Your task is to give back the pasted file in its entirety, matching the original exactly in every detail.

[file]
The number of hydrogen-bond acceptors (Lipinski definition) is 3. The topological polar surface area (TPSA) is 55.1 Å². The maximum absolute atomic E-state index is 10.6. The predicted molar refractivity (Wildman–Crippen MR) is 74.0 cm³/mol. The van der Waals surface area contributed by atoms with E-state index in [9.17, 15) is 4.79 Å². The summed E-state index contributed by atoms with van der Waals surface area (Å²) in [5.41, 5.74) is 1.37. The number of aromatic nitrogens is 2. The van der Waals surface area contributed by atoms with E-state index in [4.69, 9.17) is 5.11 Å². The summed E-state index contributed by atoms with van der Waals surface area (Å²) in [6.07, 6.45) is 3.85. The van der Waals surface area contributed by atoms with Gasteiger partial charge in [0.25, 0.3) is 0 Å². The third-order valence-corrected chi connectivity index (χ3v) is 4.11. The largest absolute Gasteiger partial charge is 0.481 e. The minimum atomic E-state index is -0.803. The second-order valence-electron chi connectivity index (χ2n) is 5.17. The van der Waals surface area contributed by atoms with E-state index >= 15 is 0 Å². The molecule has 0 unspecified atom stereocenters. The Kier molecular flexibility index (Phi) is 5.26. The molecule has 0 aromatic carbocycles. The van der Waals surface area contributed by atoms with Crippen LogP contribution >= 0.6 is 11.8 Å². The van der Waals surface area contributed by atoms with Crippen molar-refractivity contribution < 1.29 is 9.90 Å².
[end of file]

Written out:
The number of hydrogen-bond acceptors (Lipinski definition) is 3. The topological polar surface area (TPSA) is 55.1 Å². The maximum absolute atomic E-state index is 10.6. The predicted molar refractivity (Wildman–Crippen MR) is 74.0 cm³/mol. The van der Waals surface area contributed by atoms with E-state index in [9.17, 15) is 4.79 Å². The summed E-state index contributed by atoms with van der Waals surface area (Å²) in [5.41, 5.74) is 1.37. The number of aromatic nitrogens is 2. The van der Waals surface area contributed by atoms with E-state index in [4.69, 9.17) is 5.11 Å². The summed E-state index contributed by atoms with van der Waals surface area (Å²) in [6.07, 6.45) is 3.85. The van der Waals surface area contributed by atoms with Gasteiger partial charge in [0.25, 0.3) is 0 Å². The third-order valence-corrected chi connectivity index (χ3v) is 4.11. The largest absolute Gasteiger partial charge is 0.481 e. The minimum atomic E-state index is -0.803. The second-order valence-electron chi connectivity index (χ2n) is 5.17. The van der Waals surface area contributed by atoms with E-state index >= 15 is 0 Å². The molecule has 0 unspecified atom stereocenters. The Kier molecular flexibility index (Phi) is 5.26. The molecule has 0 aromatic carbocycles. The van der Waals surface area contributed by atoms with Crippen LogP contribution >= 0.6 is 11.8 Å². The van der Waals surface area contributed by atoms with Crippen molar-refractivity contribution < 1.29 is 9.90 Å².